Analyses of sex and individual differences in vocalizations of Australasian gannets using a dynamic time warping algorithm

C. R. Krull, L. Ranjard, T. J. Landers, S. M.H. Ismar, J. L. Matthews, M. E. Hauber

Research output: Contribution to journalArticlepeer-review

Abstract

The study of the evolution of sexual differences in behavioral and morphological displays requires analyses of the extent of sexual dimorphism across various sensory modalities. In the seabird family Sulidae, boobies show dramatic sexual dimorphism in their vocalizations, and gannet calls have also been suggested to be dimorphic to human observers. This study aimed to evaluate the presence of sexually dimorphic calls in the Australasian gannet (Morus serrator) through the first comprehensive description of its vocalizations recorded at two localities; Cape Kidnappers, where individuals were banded and sexed from DNA samples, and at the Muriwai gannetry, both on the North Island of New Zealand. Calls were first inspected using basic bioacoustic features to establish a library of call element types for general reference. Extensive multivariate tests, based on a dynamic time warping algorithm, subsequently revealed that no sexual differences could be detected in Australasian gannet calls. The analyses, however, indicated extensive and consistent vocal variation between individuals, particularly so in female gannets, which may serve to signal individual identity to conspecifics. This study generates predictions to identify whether differences in Australasian gannet vocalizations play perceptual and functional roles in the breeding and social biology of this long-lived biparental seabird species.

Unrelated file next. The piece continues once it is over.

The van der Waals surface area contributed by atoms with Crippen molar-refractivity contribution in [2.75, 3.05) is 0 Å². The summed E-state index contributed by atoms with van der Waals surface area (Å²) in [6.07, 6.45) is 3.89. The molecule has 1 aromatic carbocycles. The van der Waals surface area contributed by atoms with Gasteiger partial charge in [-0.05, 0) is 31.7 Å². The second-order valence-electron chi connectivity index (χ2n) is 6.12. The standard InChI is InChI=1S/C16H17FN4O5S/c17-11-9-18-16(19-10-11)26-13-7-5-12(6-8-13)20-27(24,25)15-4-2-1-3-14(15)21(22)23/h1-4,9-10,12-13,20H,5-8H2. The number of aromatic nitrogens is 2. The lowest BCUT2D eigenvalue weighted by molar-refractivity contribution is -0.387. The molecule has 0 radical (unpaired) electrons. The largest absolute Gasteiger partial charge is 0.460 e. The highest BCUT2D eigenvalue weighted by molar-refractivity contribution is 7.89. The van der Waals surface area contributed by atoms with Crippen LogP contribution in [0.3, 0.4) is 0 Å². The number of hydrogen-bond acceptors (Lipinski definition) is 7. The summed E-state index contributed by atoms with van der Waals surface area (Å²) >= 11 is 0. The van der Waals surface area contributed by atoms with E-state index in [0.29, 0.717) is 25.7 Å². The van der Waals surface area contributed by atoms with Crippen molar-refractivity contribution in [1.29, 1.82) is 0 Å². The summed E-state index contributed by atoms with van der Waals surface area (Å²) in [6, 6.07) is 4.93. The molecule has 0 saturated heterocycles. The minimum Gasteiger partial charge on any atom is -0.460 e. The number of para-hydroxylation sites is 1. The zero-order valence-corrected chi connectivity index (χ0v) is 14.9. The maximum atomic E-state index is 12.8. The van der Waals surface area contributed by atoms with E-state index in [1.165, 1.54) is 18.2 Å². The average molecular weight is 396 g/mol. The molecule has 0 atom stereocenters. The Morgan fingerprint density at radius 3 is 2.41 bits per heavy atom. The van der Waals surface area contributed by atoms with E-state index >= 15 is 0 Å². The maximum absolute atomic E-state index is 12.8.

Original languageEnglish (US)
Pages (from-to)1189-1198
Number of pages10
JournalJournal of the Acoustical Society of America
Volume132
Issue number2
DOIs
StatePublished - Aug 1 2012
Externally publishedYes

ASJC Scopus subject areas

  • Arts and Humanities (miscellaneous)
  • Acoustics and Ultrasonics

Fingerprint Dive into the research topics of 'Analyses of sex and individual differences in vocalizations of Australasian gannets using a dynamic time warping algorithm'. Together they form a unique fingerprint.

Cite this